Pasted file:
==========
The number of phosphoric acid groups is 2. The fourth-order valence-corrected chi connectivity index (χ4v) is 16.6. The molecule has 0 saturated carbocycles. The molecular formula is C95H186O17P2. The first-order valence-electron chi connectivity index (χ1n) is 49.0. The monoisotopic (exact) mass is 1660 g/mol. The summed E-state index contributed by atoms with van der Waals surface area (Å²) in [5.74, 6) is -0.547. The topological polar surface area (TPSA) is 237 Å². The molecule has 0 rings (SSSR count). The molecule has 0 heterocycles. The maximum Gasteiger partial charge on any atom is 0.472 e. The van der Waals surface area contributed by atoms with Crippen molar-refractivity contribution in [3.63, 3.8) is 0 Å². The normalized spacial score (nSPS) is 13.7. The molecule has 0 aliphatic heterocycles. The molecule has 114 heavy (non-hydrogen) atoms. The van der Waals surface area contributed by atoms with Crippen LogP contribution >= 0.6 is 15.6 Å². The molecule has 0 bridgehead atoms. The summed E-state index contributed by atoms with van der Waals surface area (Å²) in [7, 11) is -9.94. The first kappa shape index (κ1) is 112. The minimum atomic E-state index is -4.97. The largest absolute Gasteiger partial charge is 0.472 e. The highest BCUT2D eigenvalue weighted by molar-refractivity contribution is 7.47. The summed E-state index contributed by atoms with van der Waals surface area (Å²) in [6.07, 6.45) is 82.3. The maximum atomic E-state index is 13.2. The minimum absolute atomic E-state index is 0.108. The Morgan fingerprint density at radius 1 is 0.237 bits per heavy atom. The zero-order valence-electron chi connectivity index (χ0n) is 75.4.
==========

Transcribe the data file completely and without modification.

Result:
The number of phosphoric acid groups is 2. The fourth-order valence-corrected chi connectivity index (χ4v) is 16.6. The molecule has 0 saturated carbocycles. The molecular formula is C95H186O17P2. The first-order valence-electron chi connectivity index (χ1n) is 49.0. The monoisotopic (exact) mass is 1660 g/mol. The summed E-state index contributed by atoms with van der Waals surface area (Å²) in [5.74, 6) is -0.547. The topological polar surface area (TPSA) is 237 Å². The molecule has 0 rings (SSSR count). The molecule has 0 heterocycles. The maximum Gasteiger partial charge on any atom is 0.472 e. The van der Waals surface area contributed by atoms with Crippen molar-refractivity contribution in [3.63, 3.8) is 0 Å². The normalized spacial score (nSPS) is 13.7. The molecule has 0 aliphatic heterocycles. The molecule has 114 heavy (non-hydrogen) atoms. The van der Waals surface area contributed by atoms with Crippen LogP contribution >= 0.6 is 15.6 Å². The molecule has 0 bridgehead atoms. The summed E-state index contributed by atoms with van der Waals surface area (Å²) in [7, 11) is -9.94. The first kappa shape index (κ1) is 112. The minimum atomic E-state index is -4.97. The largest absolute Gasteiger partial charge is 0.472 e. The highest BCUT2D eigenvalue weighted by molar-refractivity contribution is 7.47. The summed E-state index contributed by atoms with van der Waals surface area (Å²) in [6.07, 6.45) is 82.3. The maximum atomic E-state index is 13.2. The minimum absolute atomic E-state index is 0.108. The Morgan fingerprint density at radius 1 is 0.237 bits per heavy atom. The zero-order valence-electron chi connectivity index (χ0n) is 75.4.